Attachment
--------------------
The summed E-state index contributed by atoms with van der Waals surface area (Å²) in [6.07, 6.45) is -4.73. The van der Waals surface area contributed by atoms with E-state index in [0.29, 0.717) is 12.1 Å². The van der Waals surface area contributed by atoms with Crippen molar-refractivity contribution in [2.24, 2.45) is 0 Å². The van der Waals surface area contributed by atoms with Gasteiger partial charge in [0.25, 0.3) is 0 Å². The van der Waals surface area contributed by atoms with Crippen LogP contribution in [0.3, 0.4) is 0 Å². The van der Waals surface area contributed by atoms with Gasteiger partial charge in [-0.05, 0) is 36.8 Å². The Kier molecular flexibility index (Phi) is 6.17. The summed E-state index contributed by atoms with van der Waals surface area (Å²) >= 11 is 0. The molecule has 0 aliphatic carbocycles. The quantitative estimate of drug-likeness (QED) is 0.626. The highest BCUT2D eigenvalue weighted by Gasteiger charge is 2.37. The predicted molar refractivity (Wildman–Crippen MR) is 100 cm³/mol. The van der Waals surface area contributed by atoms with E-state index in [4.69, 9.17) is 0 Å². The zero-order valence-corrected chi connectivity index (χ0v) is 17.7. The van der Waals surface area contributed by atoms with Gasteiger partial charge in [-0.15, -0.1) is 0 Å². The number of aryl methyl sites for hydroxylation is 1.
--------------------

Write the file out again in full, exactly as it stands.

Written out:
The summed E-state index contributed by atoms with van der Waals surface area (Å²) in [6.07, 6.45) is -4.73. The van der Waals surface area contributed by atoms with E-state index in [0.29, 0.717) is 12.1 Å². The van der Waals surface area contributed by atoms with Crippen molar-refractivity contribution in [2.24, 2.45) is 0 Å². The van der Waals surface area contributed by atoms with Gasteiger partial charge in [0.25, 0.3) is 0 Å². The van der Waals surface area contributed by atoms with Crippen LogP contribution in [0.3, 0.4) is 0 Å². The van der Waals surface area contributed by atoms with Gasteiger partial charge in [-0.05, 0) is 36.8 Å². The Kier molecular flexibility index (Phi) is 6.17. The summed E-state index contributed by atoms with van der Waals surface area (Å²) >= 11 is 0. The molecule has 0 aliphatic carbocycles. The quantitative estimate of drug-likeness (QED) is 0.626. The highest BCUT2D eigenvalue weighted by Gasteiger charge is 2.37. The predicted molar refractivity (Wildman–Crippen MR) is 100 cm³/mol. The van der Waals surface area contributed by atoms with E-state index in [4.69, 9.17) is 0 Å². The zero-order valence-corrected chi connectivity index (χ0v) is 17.7. The van der Waals surface area contributed by atoms with Gasteiger partial charge in [-0.15, -0.1) is 0 Å². The number of aryl methyl sites for hydroxylation is 1.